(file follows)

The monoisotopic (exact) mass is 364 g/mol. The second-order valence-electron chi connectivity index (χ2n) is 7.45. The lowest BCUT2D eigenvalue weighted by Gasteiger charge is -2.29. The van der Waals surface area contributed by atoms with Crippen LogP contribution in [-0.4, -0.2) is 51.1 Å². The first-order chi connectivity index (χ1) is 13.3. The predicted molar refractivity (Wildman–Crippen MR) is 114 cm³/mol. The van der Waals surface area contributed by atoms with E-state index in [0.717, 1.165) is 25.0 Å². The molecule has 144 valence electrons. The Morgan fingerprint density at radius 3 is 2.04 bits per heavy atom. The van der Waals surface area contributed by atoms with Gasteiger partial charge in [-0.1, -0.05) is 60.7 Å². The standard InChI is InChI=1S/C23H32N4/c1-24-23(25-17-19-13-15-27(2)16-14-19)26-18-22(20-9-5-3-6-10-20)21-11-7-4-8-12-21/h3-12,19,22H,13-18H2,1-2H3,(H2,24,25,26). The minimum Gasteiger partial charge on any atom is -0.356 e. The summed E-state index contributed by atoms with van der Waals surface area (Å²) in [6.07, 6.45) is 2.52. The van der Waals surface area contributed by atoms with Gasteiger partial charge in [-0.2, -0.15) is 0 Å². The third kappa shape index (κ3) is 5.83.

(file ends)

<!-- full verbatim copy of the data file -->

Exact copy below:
The monoisotopic (exact) mass is 364 g/mol. The second-order valence-electron chi connectivity index (χ2n) is 7.45. The lowest BCUT2D eigenvalue weighted by Gasteiger charge is -2.29. The van der Waals surface area contributed by atoms with Crippen LogP contribution in [-0.4, -0.2) is 51.1 Å². The first-order chi connectivity index (χ1) is 13.3. The predicted molar refractivity (Wildman–Crippen MR) is 114 cm³/mol. The van der Waals surface area contributed by atoms with E-state index in [0.717, 1.165) is 25.0 Å². The molecule has 144 valence electrons. The Morgan fingerprint density at radius 3 is 2.04 bits per heavy atom. The van der Waals surface area contributed by atoms with Gasteiger partial charge in [-0.1, -0.05) is 60.7 Å². The standard InChI is InChI=1S/C23H32N4/c1-24-23(25-17-19-13-15-27(2)16-14-19)26-18-22(20-9-5-3-6-10-20)21-11-7-4-8-12-21/h3-12,19,22H,13-18H2,1-2H3,(H2,24,25,26). The minimum Gasteiger partial charge on any atom is -0.356 e. The summed E-state index contributed by atoms with van der Waals surface area (Å²) in [6.07, 6.45) is 2.52. The van der Waals surface area contributed by atoms with Gasteiger partial charge in [-0.2, -0.15) is 0 Å². The third kappa shape index (κ3) is 5.83.